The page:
By Tahir Gora
September 03, 2013
There is no conservative government or liberal government in Quebec that is seeking restrictions on Islamic radicalization in the province. Rather, it is the Parti Quebecois government which wants to introduce a new secular charter ASAP.
If it had been a current Conservative Party seeking for such legislation at federal or provincial level there would have been such a hue and cry, and there would not be a shortage of Islamist-left alliances for calling them the puppets of "American Neo Cons," despite the fact that there is no 'NeoCon' government in the U.S.
Quebec is known for its socialist stance, and currently the majority of the Federal MPs are NDP, but not many of those MPs are opposing the Parti Quebecois government's stance to ban religious symbols and on cancellation of Muslim Youth conference by the Palais des congres.
NDP leader Thomas Mulcair and Liberal Leader Justin Trudeau are denouncing the Quebec government's move but their MPs from Quebec are not as vocal as the leaders themselves are.
Because polls suggest that the proposed ban on religious symbols got a majority support.
Quebec's minister responsible for the Status of Women, Agnes Maltais, said in the media that PQ government is against the sexism of speakers. She was probably implying to a French Islamic Cleric, Nader Abou Anas, who was invited in the conference and who happened to made comments in the past stating that a woman refusing to wear a headscarf was worse than having cancer or AIDS.
Quebecers have reacted swiftly to such ideologies in the name of Multiculturalism.
Bloc Quebecois leader Daniel Paille accuses Mulcair and Trudeau of denying the Quebec nation in the name of federal multiculturalism policy.
Here the question arises: what is multiculturalism? And what is the Canadian version of it?
These are among the hottest debates in our society these days. Does multiculturalism mean to blend all cultures in one pot or to keep all ethnic communities separated from each other?
According to the Department of Canadian Heritage definition, "Multiculturalism ensures that all citizens can keep their identities, can take pride in their ancestry and have a sense of belonging." But belong to what? To one's own ethnic community or to Canadian society?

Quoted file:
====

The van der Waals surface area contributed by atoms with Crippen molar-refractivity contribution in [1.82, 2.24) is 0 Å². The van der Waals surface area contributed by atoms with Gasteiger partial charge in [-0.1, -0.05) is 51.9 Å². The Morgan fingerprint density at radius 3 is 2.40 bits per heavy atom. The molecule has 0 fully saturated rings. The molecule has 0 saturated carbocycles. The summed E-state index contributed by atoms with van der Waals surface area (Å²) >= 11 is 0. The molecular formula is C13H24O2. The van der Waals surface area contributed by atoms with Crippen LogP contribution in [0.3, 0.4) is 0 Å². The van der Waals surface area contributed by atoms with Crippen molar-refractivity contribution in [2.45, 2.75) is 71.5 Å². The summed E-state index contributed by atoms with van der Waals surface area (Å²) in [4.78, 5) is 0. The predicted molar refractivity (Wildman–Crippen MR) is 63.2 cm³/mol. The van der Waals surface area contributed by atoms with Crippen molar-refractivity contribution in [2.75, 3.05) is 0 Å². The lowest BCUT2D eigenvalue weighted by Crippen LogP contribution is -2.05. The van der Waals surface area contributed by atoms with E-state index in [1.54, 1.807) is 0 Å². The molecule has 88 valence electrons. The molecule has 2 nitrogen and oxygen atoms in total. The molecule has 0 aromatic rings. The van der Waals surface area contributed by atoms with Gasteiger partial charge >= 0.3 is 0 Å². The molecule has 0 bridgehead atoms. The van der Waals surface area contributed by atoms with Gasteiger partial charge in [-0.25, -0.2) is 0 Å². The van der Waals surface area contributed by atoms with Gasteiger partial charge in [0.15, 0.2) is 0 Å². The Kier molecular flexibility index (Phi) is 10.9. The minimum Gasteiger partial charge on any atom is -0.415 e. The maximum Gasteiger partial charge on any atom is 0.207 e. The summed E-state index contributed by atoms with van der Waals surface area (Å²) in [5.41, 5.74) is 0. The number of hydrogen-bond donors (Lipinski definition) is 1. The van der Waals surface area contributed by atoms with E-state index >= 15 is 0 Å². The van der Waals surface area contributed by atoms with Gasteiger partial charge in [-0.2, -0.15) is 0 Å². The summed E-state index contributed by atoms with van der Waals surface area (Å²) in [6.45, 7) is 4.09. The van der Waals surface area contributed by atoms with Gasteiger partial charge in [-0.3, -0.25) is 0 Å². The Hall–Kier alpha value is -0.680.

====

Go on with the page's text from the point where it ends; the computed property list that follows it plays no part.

This definition states further, "The Canadian experience has shown that multiculturalism encourages racial and ethnic harmony and cross-cultural understanding, and discourages ghettoisation, hatred, discrimination and violence."
How does it discourage ghettoisation? It is hard to explain this part while saying the multiculturalism also encourages the "sense of belonging" to one's own ethnicity.
Critics often attack this contradiction, saying this is a particularly Canadian form of multiculturalism.
Visible ethnic communities, such as Chinese, South Asian, Arab, Black and South American communities are all across Canada, congregated mainly in big cities such as Toronto, Montreal, Vancouver, Calgary, Edmonton, Ottawa and Hamilton.
But the Canadians from (or descended from) European Caucasian nations, who have long had a strong feeling of "owning" this country, raise the questions and concerns.
"Hey, we have made the rules of laws of this land. Hello newcomers, welcome. But make no mistake: stoning or burning women alive won't be tolerated and faces are not to be covered except at Halloween."
Such were the social "norms," that the small town of Herouxville, Que., delivered in 2007 to potential Muslim immigrants. They also cautioned them "We drink alcoholic beverages". So don't be offended. Frankly, this caution doesn't affect anyone except Arab or South Asian Muslims.
I visited Herouxville recently and met my friend Andre Drouin, a man behind those 'social norms' and asked his position on Quebec government's proposed charter of values. Andre thinks that Quebec is still struggling as how to reconcile reasonable accommodation of some of the ethnic groups and their values with the Quebec values.
In our multicultural mosaic, none of the ethnic communities except Muslims have fundamental clashes with "Canadian values" such as women's liberties, openness, separation of religion from community or questioning religious scriptures, etc. Drinking alcohol or sexual freedom is equally shared by the majority and most other minority communities.
Muslims' clash with multiculturalism is not due to cultural reasons: It is on the basis of mixing up of Islamic religious orders with cultural values.
In our definition of multiculturalism, though, we didn't endorse religious scriptures. We needed to make it clear that our model of multiculturalism should be structured on the basis of multiple cultures not multiple religions. There is a separate debate to be had on how religion reflects in culture and to what extent. But religion had to be made separate from culture; otherwise it is hard to reach a harmonious and practical model of multiculturalism.
Our multicultural model shakes when we try to introduce religious ethnicity into it. That's the point where we don't understand why things don't go smoothly. Instead of blending different religions, the mixing up of cultures could be the right path to multiculturalism.
When someone proposes Shariah law for the sake of multiculturalism or one-sided organizations start talking about the obligations or rights of women to wear veils on their faces, our multiculturalism advocates become confused and try to figure out what's gone wrong.
In fear of being accused of racism, they don't speak out. Neither Shariah law nor veils are a requirement of multiculturalism. Concealing one's identity is not a part of the Canadian mosaic.
True multiculturalism can only flourish when cultural values -- not religious restrictions -- come together.